CARE's increased presence on campus comes at critical time for UCSB, as reports of sexual assault have risen dramatically in the past few years. Reaching out to CARE can provide much needed support, according to Dunlap: "We are your best friends through these processes. Whatever you need. We will get you on the path, going in the right direction." Ricardo Alcaino, director of UCSB's Office of Equal Opportunity & Sexual Harassment / Title IX Compliance, notes that "We depend on CARE a lot to make sure nobody falls through the cracks, because that's the important part - that no one is out there feeling that they have nowhere to go, or feeling helpless."

Read more about the CARE program in the UC Santa Barbara Current


Gregory Porter Kicks Off UCSB Arts & Lectures' Winter Jazz Series 

Blue Note Records artist Gregory Porter graced the stage of UCSB's Campbell Hall on Thursday, January 15, for a rambunctious, invigorating set. Weaving elements of jazz, gospel, R&B, soul, and folk, Porter offered a solid set of original songs. On his popular tune "Liquid Spirit," he had the audience clapping and singing along from beginning to end. Porter seemed pleased by the audience participation, commenting, "I like your spirit!"

Gregory Porter

Porter's band was top-notch, featuring many a rousing solo from one of his four band members (including piano, saxophone, drum, and upright bass). The musicians were arranged in a tight semicircle around Porter, which allowed each player to shine.

A song highlight included "No Love Dying," track one off his 2013 album. See Porter perform the tune live on CBS here. I will leave you with this excerpt of lyrics ... a little inspiration as you push through that coursework or dissertation writing this week!

There will be no love that's dying here
The bird that flew in through my window
Simply lost his way.
He broke his wing, I helped him heal and then he flew away
Well the death of love is everywhere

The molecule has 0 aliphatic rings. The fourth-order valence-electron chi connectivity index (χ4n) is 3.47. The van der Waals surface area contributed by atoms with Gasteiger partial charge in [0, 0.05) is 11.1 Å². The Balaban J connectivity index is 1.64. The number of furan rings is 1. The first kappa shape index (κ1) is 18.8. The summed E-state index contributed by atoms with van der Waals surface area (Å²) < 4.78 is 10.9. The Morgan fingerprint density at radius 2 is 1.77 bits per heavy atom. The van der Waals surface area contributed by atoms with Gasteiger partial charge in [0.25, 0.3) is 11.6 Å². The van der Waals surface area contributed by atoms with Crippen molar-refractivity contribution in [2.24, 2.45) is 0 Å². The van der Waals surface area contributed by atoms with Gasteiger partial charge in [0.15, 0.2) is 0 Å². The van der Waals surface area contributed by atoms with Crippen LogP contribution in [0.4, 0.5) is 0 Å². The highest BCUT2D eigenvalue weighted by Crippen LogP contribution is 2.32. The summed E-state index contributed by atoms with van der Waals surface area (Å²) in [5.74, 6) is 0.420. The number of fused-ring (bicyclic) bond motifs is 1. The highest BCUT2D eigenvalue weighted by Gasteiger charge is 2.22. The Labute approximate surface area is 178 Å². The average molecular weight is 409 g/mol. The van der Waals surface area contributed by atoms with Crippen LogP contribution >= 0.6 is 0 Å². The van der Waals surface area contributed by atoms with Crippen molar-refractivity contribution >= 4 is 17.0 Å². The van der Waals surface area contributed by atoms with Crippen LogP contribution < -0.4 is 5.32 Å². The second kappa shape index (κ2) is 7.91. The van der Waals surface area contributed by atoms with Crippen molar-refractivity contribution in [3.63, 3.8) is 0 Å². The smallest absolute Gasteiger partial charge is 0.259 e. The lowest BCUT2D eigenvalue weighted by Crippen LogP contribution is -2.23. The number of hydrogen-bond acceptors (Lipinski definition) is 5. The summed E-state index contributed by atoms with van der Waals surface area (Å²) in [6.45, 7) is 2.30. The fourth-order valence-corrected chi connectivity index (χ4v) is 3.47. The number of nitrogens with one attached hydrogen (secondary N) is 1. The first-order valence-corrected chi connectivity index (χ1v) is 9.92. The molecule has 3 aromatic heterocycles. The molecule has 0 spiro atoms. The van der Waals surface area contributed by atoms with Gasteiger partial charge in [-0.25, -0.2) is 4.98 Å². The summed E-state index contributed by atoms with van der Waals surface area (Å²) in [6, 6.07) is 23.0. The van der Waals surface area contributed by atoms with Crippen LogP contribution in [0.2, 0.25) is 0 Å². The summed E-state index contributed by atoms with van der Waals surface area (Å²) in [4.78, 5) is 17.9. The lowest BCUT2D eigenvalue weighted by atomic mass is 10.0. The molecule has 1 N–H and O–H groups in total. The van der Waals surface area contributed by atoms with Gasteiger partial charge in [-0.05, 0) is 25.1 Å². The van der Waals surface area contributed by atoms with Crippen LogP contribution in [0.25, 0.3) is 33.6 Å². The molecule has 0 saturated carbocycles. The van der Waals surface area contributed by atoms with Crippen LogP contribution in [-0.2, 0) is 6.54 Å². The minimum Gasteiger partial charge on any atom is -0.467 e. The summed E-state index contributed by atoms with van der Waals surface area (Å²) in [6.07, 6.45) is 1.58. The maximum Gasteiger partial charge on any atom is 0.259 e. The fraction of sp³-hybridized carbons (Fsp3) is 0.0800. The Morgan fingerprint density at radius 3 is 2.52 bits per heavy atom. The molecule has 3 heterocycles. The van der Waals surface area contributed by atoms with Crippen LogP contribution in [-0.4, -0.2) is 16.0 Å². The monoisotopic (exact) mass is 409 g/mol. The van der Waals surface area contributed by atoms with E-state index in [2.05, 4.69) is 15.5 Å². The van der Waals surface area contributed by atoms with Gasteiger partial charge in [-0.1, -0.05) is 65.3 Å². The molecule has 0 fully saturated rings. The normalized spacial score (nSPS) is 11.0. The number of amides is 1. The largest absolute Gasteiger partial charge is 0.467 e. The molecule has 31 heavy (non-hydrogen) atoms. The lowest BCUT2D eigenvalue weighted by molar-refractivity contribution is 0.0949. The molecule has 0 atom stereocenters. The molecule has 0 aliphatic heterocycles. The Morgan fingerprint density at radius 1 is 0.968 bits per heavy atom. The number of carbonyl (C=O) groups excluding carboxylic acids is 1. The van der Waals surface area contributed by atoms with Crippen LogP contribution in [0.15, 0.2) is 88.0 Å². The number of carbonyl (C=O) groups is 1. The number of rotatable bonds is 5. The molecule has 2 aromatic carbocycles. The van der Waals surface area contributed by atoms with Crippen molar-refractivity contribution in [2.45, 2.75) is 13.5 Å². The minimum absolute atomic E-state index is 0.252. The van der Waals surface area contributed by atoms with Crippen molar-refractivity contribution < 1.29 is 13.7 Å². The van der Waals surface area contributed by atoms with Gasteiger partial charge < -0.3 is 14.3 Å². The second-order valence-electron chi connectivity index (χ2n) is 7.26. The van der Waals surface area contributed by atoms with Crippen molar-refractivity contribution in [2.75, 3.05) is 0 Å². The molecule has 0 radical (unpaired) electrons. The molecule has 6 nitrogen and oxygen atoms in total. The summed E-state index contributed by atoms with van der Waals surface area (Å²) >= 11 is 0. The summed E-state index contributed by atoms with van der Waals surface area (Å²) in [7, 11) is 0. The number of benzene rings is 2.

But I won't let it be,
There will be no love dying here for me

There will be no love that's dying here.

–Gregory Porter, "No Love Dying"

Buy tickets to other upcoming Arts & Lectures jazz series shows here.


UCSB Arts & Lectures Receives $25,000 National Endowment for the Arts Grant

UCSB Arts & Lectures has been selected to receive an Art Works grant from the National Endowment for the Arts. It is one of 919 nonprofit organizations nationwide to receive the prestigious grant.

Arts & Lectures will receive $25,000 to support innovative programming in 2015. It has previously received NEA Art Works grants in each of the past three years.

Said NEA Chairman Jane Chu, who announced the grant recipients December 2: “I’m pleased to be able to share the news of our support through Art Works, including the award to UCSB Arts & Lectures. The arts foster value, connection, creativity and innovation for the American people and these recommended grants demonstrate those attributes and affirm that the arts are part of our everyday lives.”

Rep. Lois Capps (Santa Barbara) said: “Congratulations to UCSB Arts & Lectures for receiving this highly competitive grant. NEA grants benefit our Central Coast community through public engagement, while also boosting our local economy. I am proud of the Arts & Lectures program for receiving this award, which will continue to support their outstanding programming.”